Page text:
Over 30,000 Mississippians get stories like this delivered to their inboxes for free.
Sign up for The Today, our daily newsletter, and continue to read this story.
Allen Brown was a big, strapping man with a kind, sweet, humble nature about him. He was a football hero, but you would never know it unless somebody else – not Brown – brought it up.
Brown died Monday following a lengthy illness in his beloved hometown of Natchez. He was 76.
This is Super Bowl week in America, so perhaps we should begin with this: Brown was a member of those legendary, Vince Lombardi-coached Green Bay Packers teams that won the first two Super Bowls. Green Bay routed Kansas City 35-10 in the first Super Bowl in 1967 and then trounced Oakland 33-14 the following year. Brown, a valuable member of both those teams, played in neither of those games. And there is a story behind that.
Football, we all know, can be a brutal sport. Brown knew it all too well. A knee injury late in the season caused Brown to miss the first Super Bowl. He could have gone to the game in Los Angeles with the team but chose to watch it at home with friends in Natchez.
In 1968, Brown watched the Super Bowl from a hospital bed. That’s because of what happened in the Packers’ last regular season game. Brown once told me the story. “There was a fumble and I dived into the pile to try to get the ball,” he said. “Something hit me in my side. I think it was somebody’s knee but it might have been somebody’s helmet. I knew right then I had broken ribs.”
But he didn’t know the half of it.
Yes, he had suffered broken ribs, three of which had to be removed. He also suffered a ruptured spleen, which was also removed – and, a badly damaged kidney. He could have died. He lost 51 pounds down to 167 before he began the long road to recovery.
That led to a decision. He had loved playing for the Packers. He admired Lombardi, who, he said, was demanding but fair. He loved the competition and the camaraderie inherent in the sport. But…
“I decided that was enough football,” Brown said, which seems a really wise decision all these years later. Brown moved back to his beguiling hometown overlooking the Mississippi River where he has been a community leader for the past five decades.
Brown’s Ole Miss career was also plagued by injuries, but still he managed to make several All American teams (including Associated Press) as a senior and All-SEC as both a junior and a senior. As a sophomore in 1962, he played on the only undefeated and untied team in Ole Miss history. Glynn Griffing, that team’s starting quarterback, called Brown “a great player, a really tough player.”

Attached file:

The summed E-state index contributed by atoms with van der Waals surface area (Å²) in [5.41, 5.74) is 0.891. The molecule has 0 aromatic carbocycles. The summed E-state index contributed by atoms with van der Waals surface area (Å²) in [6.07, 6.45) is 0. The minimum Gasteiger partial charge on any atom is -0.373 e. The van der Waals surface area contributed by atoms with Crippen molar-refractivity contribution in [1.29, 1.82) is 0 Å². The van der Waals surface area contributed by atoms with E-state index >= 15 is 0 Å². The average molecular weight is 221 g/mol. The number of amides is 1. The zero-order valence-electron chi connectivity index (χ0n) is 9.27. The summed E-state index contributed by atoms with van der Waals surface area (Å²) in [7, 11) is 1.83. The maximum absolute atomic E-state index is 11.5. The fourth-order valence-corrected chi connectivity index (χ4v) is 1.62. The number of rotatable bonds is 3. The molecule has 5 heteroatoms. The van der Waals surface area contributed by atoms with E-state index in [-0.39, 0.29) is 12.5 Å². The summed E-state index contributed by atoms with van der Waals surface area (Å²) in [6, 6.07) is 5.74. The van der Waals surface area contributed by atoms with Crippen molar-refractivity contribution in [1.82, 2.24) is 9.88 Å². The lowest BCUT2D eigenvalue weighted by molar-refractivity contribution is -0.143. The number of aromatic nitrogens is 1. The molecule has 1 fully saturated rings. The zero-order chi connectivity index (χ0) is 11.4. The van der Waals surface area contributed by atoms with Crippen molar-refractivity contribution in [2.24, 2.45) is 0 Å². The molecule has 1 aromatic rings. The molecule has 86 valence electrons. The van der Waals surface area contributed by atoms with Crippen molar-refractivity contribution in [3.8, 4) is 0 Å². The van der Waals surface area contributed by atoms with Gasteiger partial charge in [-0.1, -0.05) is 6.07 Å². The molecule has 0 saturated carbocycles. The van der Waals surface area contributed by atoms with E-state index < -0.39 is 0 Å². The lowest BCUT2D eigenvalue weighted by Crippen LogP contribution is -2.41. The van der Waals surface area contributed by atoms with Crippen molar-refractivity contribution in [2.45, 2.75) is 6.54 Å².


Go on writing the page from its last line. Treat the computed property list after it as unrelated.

“But more than that,” Griffing said, “Allen was just a genuinely good guy, so nice and kind – so much so he didn’t really fit the mold of a tough, rough-edged football player. But when he got on the field, he was all business and he could play.”
Brown played offense, defense and special teams at Ole Miss but garnered all his honors and accolades as a blocking tight end. He was dependable receiver when called upon, catching 51 passes for 584 yards and three touchdowns over his career. He was selected for the old College All-Star game in Chicago, the Blue-Gray game and the Senior Bowl. He helped the Rebels to a 22-6-3 record, two Sugar Bowls and two Southeastern Conference championships during his varsity career.
Even long after his career ended, the honors continued to come to him. He was inducted into the Ole Miss Hall of Fame in 1989 and the Mississippi Sports Hall of Fame in 2010.
Allen Brown was nothing if not an Ole Miss Rebel. It ran in the family. His older brother, Jerry, was an outstanding tackle at Ole Miss and also played pro ball. A nephew, Alton Brown, also played for the Rebels. And it goes on. Sons Tim and Burkes Brown were offensive linemen for Ole Miss. A grandson, Ben, has earned two varsity letters as a Rebel offensive lineman and will be a junior this coming season.
Quite obviously, Ben Brown is following in some mighty big footsteps. The Brown family legacy in Ole Miss football is right in there with the Mannings and the Pooles.
Said Griffing, “Honestly, I can’t think of many people I have looked up to and admired as much as Allen Brown.”